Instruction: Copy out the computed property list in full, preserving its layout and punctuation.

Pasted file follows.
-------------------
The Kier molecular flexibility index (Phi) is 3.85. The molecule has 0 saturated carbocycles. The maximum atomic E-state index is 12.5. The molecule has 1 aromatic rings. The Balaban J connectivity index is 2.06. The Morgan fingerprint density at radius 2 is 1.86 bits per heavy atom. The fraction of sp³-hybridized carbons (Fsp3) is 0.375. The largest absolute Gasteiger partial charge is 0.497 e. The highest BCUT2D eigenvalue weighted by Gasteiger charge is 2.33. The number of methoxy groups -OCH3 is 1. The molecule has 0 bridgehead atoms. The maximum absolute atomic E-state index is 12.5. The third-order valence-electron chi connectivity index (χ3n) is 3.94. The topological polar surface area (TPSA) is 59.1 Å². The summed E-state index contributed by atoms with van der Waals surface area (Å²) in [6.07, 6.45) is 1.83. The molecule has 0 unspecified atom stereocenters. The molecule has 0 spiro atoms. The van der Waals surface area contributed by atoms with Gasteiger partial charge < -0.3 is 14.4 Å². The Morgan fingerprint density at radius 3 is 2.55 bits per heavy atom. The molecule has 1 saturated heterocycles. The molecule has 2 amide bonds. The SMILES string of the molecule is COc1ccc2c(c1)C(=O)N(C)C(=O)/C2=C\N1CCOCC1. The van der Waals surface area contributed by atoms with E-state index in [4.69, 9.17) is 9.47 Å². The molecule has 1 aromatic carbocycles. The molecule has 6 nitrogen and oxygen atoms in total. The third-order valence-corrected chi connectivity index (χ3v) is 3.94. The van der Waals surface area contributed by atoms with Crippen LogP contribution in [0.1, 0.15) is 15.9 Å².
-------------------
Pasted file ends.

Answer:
The Kier molecular flexibility index (Phi) is 3.85. The molecule has 0 saturated carbocycles. The maximum atomic E-state index is 12.5. The molecule has 1 aromatic rings. The Balaban J connectivity index is 2.06. The Morgan fingerprint density at radius 2 is 1.86 bits per heavy atom. The fraction of sp³-hybridized carbons (Fsp3) is 0.375. The largest absolute Gasteiger partial charge is 0.497 e. The highest BCUT2D eigenvalue weighted by Gasteiger charge is 2.33. The number of methoxy groups -OCH3 is 1. The molecule has 0 bridgehead atoms. The maximum absolute atomic E-state index is 12.5. The third-order valence-electron chi connectivity index (χ3n) is 3.94. The topological polar surface area (TPSA) is 59.1 Å². The summed E-state index contributed by atoms with van der Waals surface area (Å²) in [6.07, 6.45) is 1.83. The molecule has 0 unspecified atom stereocenters. The molecule has 0 spiro atoms. The van der Waals surface area contributed by atoms with Gasteiger partial charge < -0.3 is 14.4 Å². The Morgan fingerprint density at radius 3 is 2.55 bits per heavy atom. The molecule has 1 saturated heterocycles. The molecule has 2 amide bonds. The SMILES string of the molecule is COc1ccc2c(c1)C(=O)N(C)C(=O)/C2=C\N1CCOCC1. The van der Waals surface area contributed by atoms with E-state index in [4.69, 9.17) is 9.47 Å². The molecule has 1 aromatic carbocycles. The molecule has 6 nitrogen and oxygen atoms in total. The third-order valence-corrected chi connectivity index (χ3v) is 3.94. The van der Waals surface area contributed by atoms with Crippen LogP contribution in [0.1, 0.15) is 15.9 Å².